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In California, partition actions are a common legal remedy for co-owners who want to end their shared ownership of a property. This process can lead to either the sale of the property and division of the proceeds, or the physical division of the property into separate parcels.

This article will guide you through what a partition action entails, especially focusing on how co-owners can manage improvements and repairs to the property. We’ll delve into the rights and responsibilities of co-tenants, how to claim reimbursement for property enhancements, and the intricacies of handling these situations in court.

The Partition Action

In California, a partition action is a civil procedure used by a co-owner to end joint ownership of a property. This can result in either the sale of the property and division of the proceeds among the owners, or the physical division of the property itself. Central to this process is an accounting of all expenditures that enhance the property’s value and exceed each co-owner’s share of the costs.

Under California law, each co-tenant has an equal right to possess the property unless there is an agreement stating otherwise.

Claims by Co-Owners

The goal of a partition action is to ensure each co-owner is fairly compensated for their share of the property. This compensation is not limited to the property’s value; it also includes reimbursement for improvements and repairs, mortgage payments, liability insurance premiums, and property taxes. The court aims to balance the contributions and benefits received by each co-owner to achieve an equitable outcome.

A Claim for Profits and Rents

Equitable law ensures that no owner is excluded from using the property. If an owner is excluded, the responsible parties could be found guilty of “ouster.” Based on this principle, the California legislature has established five rules to account for rents and profits:

  1. The ousted owner is entitled to recover the value of the property’s use during their exclusion. This can be done by charging the remaining owners a “rent” for the benefit of the excluded owner.
  2. If one owner collects rent from a third-party tenant, the other owners are entitled to a full accounting of all collected rents.
  3. A court will uphold any agreement between owners where one agrees to pay the others for using the property.
  4. Absent a third-party rental agreement or an ouster, no owner is liable to the other owners for “rent” when using the property.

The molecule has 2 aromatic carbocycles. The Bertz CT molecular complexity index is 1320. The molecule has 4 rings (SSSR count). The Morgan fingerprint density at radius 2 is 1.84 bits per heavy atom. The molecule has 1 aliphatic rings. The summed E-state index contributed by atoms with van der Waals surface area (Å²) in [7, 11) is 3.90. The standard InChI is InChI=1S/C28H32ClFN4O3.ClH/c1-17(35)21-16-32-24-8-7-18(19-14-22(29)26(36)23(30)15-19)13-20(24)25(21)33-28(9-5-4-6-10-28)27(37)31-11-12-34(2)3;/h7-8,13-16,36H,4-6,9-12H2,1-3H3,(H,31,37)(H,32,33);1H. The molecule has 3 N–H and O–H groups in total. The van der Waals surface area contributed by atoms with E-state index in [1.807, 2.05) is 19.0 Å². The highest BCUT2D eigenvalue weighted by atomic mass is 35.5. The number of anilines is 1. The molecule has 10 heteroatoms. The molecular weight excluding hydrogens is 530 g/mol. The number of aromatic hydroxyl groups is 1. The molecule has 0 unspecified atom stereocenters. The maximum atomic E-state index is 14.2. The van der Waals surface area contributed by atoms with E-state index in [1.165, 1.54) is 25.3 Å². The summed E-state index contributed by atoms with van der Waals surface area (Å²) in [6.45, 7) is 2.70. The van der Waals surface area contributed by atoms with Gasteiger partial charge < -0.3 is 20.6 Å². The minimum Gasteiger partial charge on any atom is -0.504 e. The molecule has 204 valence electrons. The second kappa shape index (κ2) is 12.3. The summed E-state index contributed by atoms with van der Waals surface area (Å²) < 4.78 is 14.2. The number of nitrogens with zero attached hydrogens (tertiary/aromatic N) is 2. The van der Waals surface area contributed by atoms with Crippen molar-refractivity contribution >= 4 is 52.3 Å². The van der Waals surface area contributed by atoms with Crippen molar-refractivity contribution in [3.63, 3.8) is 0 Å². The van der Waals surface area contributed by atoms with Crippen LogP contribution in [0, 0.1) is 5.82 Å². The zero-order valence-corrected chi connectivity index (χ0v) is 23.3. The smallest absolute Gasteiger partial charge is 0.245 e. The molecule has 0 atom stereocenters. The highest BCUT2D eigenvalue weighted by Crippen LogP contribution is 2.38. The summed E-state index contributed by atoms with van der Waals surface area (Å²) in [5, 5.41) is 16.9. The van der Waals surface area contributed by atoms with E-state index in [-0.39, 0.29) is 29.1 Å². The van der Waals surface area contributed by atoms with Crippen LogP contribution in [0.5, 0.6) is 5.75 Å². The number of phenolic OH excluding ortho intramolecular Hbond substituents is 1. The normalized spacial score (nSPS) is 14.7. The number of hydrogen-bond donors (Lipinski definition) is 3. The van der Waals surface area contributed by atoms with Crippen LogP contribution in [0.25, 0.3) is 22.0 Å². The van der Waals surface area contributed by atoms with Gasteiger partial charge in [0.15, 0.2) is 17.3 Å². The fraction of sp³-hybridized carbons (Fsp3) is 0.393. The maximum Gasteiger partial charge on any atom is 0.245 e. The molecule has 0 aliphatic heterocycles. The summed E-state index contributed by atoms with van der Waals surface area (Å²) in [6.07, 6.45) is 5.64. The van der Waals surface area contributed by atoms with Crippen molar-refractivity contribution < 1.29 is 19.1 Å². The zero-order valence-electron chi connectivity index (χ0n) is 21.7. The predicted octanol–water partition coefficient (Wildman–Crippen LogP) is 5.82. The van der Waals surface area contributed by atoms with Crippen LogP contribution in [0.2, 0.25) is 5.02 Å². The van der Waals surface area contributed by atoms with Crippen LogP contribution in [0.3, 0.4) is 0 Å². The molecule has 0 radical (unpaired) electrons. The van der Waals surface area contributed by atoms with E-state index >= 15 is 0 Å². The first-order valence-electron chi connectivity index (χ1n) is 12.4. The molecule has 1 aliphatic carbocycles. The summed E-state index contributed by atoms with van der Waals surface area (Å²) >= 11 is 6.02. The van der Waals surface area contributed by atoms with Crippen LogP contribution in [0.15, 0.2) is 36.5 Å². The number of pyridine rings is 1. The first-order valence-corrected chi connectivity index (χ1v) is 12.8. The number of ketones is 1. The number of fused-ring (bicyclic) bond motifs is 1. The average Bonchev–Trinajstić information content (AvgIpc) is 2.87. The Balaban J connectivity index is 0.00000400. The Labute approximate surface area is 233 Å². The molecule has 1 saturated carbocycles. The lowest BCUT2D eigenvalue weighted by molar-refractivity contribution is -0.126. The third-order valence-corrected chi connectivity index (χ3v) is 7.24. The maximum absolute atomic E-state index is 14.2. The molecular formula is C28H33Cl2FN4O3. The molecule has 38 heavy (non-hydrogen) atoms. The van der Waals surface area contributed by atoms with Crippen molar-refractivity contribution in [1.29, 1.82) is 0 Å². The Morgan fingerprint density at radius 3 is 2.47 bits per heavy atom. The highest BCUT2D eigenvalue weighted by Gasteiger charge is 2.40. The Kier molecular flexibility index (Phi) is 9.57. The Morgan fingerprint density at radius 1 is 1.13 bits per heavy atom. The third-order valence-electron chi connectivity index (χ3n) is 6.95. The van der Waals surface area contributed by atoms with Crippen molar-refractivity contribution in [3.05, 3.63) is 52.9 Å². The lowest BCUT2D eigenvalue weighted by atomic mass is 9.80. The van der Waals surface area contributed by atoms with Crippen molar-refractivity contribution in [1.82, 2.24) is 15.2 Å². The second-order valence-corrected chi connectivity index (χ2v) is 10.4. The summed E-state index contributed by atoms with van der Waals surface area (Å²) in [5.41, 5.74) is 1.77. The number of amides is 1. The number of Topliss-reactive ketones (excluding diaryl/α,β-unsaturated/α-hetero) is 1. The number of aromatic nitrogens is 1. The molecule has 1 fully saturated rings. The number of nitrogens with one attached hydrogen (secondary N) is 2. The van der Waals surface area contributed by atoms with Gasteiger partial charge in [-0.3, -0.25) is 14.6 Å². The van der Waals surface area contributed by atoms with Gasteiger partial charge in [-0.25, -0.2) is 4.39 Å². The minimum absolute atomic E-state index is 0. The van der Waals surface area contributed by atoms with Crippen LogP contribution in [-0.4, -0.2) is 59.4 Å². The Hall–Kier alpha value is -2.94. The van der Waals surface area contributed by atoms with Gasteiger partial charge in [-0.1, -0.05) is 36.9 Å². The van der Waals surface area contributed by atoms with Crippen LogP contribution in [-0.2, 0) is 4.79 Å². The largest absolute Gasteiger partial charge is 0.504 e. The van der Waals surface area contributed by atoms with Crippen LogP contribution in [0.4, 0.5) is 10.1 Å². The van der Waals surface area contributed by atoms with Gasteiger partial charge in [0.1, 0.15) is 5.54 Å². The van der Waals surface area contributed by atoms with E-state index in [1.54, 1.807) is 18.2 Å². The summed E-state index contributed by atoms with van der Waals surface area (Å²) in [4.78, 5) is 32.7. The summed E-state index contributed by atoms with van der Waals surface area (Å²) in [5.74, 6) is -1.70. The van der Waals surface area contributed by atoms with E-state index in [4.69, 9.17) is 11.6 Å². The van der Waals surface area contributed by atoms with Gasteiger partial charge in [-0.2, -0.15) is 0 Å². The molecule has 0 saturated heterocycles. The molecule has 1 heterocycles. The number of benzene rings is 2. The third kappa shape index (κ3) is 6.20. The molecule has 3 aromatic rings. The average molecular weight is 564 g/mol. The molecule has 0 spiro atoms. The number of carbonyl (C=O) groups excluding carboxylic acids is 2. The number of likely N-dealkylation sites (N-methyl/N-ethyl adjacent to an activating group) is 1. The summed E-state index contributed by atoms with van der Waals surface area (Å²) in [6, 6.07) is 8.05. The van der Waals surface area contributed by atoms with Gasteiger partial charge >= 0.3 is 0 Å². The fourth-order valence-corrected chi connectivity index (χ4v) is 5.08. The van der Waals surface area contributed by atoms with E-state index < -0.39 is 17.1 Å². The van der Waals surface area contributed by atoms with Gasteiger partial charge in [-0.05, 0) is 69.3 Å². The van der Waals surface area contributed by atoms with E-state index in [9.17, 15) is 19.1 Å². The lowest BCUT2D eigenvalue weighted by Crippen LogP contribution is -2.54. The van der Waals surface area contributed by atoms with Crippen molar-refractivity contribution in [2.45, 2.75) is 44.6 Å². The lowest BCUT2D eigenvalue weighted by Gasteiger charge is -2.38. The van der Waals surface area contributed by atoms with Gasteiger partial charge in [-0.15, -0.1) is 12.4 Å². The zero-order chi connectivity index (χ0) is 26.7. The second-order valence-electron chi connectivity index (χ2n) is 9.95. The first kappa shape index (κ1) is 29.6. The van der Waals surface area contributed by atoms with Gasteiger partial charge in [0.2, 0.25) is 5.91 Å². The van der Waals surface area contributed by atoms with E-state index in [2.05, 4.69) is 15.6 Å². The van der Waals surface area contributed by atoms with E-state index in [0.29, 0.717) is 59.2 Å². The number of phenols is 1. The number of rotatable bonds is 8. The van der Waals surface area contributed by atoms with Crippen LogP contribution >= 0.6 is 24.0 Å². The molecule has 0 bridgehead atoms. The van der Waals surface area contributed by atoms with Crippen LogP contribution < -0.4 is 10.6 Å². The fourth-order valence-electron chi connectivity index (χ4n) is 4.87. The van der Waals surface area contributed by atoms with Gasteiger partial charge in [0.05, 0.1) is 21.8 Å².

5. If a co-tenant exclusively possesses the property and seeks reimbursement for repairs and improvements, the fair market rental value can reduce the reimbursement amount. This applies even if there is a rental agreement between the owners or an ouster.

A Claim for Improvements and Repairs

A co-tenant can be reimbursed for any expenditure over their share of the cost, including mortgage payments, liability insurance premiums, and property taxes. For example, if two unmarried owners co-own a property and one pays 100% of the monthly mortgage payments, the other owner owes 50% of the total payments made.

If a co-tenant, in good faith, makes improvements that enhance the property’s value, they are entitled to reimbursement, even if the other co-owners were unaware or did not consent. Prior knowledge and consent are not required for full reimbursement. This principle is supported by case law, such as Mercola v. Chester (1950) 97 Cal. App. 2d 140, 217, which states that improvements made in good faith that enhance the property’s value should be reimbursed.

Recovering for Time and Labor:

An owner cannot claim the cost of their own time and labor, as highlighted in Swartzbaugh v. Sampson (1936) 11 Cal. App. 2d 451, 455, which ruled that co-owners cannot claim reimbursement for their own labor. Financial claims are limited to out-of-pocket expenses for materials and third-party contractor labor. Sweat equity, such as managing the property or making repairs personally, is not recoverable.

Have Questions About The Partition Act in California? Contact an Experienced Real Estate Attorney Today

At Vokshori Law Group, our experienced real estate litigation lawyers are well-versed in the latest partition laws and will expertly guide you through the process. We are dedicated to your success and well-being, using a comprehensive approach to achieve your goals.

For more information or to schedule a consultation, please contact Vokshori Law Group at (855) 855-2608 or visit to learn more.

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